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Did your experience of writing this memoir have any influence on your spiritual beliefs or practices?
Not an effect on beliefs or practices, but it certainly made clearer to me the kind of fellow feeling that can exist among people of different faiths. That is something I and the rest of my tour group saw when we went to Uzbekistan. The people there, they remember the Mennonites. There is a Mennonite museum in the city of Kiva, a project that people there have been working on for years. They have photographs, sewing machines, lamps that belonged to the Mennonites that they have preserved. They remember these people as good neighbors, and as folks who were torn out of the home they had made because of their beliefs. There is a sense of connection, a sense of sympathy there between these groups, recognizing this was also a community of faith, and we support communities of faith no matter who they are.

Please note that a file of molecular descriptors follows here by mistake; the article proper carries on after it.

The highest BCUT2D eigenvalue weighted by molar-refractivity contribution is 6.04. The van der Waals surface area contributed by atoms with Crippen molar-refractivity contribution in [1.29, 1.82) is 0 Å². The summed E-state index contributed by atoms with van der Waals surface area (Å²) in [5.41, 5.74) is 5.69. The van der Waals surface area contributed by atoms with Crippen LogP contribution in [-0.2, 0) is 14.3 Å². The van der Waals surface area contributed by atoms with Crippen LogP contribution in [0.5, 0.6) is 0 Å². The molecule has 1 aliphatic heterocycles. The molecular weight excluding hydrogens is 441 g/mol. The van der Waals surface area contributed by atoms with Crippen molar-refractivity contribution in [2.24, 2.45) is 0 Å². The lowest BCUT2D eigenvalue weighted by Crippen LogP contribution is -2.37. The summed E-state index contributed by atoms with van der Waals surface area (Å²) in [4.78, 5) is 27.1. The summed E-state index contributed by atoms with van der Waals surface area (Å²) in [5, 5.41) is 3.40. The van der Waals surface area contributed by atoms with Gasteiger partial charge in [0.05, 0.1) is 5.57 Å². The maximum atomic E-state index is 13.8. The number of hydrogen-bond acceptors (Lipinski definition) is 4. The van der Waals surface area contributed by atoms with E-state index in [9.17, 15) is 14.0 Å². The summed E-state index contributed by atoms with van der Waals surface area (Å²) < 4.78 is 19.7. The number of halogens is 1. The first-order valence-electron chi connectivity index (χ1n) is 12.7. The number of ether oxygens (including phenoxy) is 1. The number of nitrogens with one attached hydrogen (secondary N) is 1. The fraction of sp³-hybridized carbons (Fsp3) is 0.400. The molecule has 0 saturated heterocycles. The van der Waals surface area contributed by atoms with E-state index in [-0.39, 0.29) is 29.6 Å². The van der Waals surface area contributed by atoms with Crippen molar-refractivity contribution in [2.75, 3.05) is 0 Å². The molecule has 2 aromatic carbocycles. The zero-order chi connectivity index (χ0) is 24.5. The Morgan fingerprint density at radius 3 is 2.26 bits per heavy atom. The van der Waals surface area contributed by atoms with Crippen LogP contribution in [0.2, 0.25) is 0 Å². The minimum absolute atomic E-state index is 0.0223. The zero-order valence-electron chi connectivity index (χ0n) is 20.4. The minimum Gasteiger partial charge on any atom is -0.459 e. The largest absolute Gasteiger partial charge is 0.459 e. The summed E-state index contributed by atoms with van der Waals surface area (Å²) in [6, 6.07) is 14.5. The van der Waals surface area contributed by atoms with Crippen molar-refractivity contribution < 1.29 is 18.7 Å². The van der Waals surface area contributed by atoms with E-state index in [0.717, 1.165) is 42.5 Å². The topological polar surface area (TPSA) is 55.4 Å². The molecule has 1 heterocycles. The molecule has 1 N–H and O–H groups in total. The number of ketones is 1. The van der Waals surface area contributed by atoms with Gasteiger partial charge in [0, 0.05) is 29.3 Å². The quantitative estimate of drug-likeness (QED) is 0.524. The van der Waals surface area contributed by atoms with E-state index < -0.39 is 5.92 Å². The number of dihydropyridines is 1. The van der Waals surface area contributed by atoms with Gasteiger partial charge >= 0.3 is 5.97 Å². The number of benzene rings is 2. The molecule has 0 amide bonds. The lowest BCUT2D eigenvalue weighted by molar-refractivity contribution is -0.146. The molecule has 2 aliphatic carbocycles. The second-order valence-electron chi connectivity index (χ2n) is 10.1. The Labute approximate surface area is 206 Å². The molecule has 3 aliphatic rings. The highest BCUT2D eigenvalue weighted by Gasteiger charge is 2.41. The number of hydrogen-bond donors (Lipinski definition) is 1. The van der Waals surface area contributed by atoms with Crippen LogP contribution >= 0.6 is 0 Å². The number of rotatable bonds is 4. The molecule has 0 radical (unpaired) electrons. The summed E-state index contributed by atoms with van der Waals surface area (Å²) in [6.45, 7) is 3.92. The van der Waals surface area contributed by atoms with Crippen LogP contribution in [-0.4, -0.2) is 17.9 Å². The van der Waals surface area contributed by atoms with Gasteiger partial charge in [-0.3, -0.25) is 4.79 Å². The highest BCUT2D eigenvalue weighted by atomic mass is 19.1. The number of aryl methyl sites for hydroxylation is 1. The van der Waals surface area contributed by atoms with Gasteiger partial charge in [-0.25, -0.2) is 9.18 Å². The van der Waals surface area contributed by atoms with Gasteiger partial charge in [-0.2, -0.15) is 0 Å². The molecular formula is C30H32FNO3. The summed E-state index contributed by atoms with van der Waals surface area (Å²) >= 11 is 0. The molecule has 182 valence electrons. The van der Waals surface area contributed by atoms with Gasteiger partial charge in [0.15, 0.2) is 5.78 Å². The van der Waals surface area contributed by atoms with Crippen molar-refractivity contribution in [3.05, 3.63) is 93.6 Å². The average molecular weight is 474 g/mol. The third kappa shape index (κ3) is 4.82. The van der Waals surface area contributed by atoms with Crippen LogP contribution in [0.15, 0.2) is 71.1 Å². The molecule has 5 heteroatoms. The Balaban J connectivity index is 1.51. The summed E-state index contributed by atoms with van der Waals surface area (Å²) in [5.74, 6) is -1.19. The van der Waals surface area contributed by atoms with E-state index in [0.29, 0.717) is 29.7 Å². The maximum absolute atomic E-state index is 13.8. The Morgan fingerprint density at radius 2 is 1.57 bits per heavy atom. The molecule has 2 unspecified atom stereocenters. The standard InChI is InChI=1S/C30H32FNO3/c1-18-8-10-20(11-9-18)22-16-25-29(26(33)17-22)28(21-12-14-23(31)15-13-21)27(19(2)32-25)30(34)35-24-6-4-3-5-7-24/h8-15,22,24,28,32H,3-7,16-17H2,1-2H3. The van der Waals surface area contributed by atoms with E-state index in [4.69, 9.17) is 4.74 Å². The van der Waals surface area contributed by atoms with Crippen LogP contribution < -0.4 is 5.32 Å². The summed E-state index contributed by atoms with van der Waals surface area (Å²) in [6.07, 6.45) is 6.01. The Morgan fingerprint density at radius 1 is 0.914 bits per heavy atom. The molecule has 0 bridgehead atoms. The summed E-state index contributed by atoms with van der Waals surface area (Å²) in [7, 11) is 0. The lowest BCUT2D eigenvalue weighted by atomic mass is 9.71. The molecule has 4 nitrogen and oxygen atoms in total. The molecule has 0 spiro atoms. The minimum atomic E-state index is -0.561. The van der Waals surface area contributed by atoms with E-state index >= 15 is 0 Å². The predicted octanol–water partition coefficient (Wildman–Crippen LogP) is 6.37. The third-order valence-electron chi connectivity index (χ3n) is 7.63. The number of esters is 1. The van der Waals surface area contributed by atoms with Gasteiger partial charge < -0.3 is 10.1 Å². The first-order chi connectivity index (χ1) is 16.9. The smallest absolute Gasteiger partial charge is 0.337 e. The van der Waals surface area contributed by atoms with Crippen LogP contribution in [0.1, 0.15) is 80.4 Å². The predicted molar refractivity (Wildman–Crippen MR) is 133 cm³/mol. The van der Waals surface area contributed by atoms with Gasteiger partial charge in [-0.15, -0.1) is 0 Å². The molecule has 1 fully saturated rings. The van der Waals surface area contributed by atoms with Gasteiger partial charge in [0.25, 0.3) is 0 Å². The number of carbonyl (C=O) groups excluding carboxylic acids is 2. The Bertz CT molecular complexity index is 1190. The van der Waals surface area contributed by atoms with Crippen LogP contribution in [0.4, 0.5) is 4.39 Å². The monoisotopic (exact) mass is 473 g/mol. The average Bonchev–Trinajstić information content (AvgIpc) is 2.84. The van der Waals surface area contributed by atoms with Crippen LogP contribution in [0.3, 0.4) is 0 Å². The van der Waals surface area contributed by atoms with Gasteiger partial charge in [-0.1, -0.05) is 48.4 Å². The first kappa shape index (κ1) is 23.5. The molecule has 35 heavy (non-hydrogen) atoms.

What do you think the strength of the Mennonite church is today?
We can’t seem to figure out if we are a faith group or an ethnic group. We can’t come to a consensus. And it feels like a problem, these different definitions of what Mennonite means. But I actually do think that to be forced to reckon with these different forms of belonging is a strength. You have to grapple with the fact that there are different ways people are related — ethnicity, beliefs, stories, cultural practices — and all these different kinds of relationship can overlap. That’s what happens among Mennonites. You have overlapping ways of belonging, and while we have a lot of work to do to figure it out, I ultimately think it’s a strength.